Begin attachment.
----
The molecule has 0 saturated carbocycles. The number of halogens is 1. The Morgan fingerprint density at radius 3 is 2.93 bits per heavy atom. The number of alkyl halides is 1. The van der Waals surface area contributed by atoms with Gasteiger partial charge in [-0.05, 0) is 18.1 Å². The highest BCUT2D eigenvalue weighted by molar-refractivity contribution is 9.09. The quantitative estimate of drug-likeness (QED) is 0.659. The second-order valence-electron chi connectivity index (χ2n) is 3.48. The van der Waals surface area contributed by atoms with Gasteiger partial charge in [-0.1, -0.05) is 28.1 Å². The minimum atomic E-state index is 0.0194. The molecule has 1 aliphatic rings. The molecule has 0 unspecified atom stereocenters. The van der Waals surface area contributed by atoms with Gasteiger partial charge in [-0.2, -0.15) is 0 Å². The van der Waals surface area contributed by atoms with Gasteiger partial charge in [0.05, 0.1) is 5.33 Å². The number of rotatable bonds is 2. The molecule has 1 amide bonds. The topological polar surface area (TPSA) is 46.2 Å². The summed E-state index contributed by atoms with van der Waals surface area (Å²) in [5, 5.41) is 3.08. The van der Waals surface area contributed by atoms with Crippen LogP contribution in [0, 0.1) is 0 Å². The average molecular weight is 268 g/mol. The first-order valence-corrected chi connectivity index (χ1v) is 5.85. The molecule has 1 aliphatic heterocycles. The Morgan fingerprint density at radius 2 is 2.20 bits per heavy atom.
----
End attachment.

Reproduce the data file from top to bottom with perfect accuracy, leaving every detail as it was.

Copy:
The molecule has 0 saturated carbocycles. The number of halogens is 1. The Morgan fingerprint density at radius 3 is 2.93 bits per heavy atom. The number of alkyl halides is 1. The van der Waals surface area contributed by atoms with Gasteiger partial charge in [-0.05, 0) is 18.1 Å². The highest BCUT2D eigenvalue weighted by molar-refractivity contribution is 9.09. The quantitative estimate of drug-likeness (QED) is 0.659. The second-order valence-electron chi connectivity index (χ2n) is 3.48. The van der Waals surface area contributed by atoms with Gasteiger partial charge in [-0.1, -0.05) is 28.1 Å². The minimum atomic E-state index is 0.0194. The molecule has 1 aliphatic rings. The molecule has 0 unspecified atom stereocenters. The van der Waals surface area contributed by atoms with Gasteiger partial charge in [-0.2, -0.15) is 0 Å². The van der Waals surface area contributed by atoms with Gasteiger partial charge in [0.05, 0.1) is 5.33 Å². The number of rotatable bonds is 2. The molecule has 1 amide bonds. The topological polar surface area (TPSA) is 46.2 Å². The summed E-state index contributed by atoms with van der Waals surface area (Å²) in [5, 5.41) is 3.08. The van der Waals surface area contributed by atoms with Crippen LogP contribution in [0, 0.1) is 0 Å². The average molecular weight is 268 g/mol. The first-order valence-corrected chi connectivity index (χ1v) is 5.85. The molecule has 1 aliphatic heterocycles. The Morgan fingerprint density at radius 2 is 2.20 bits per heavy atom.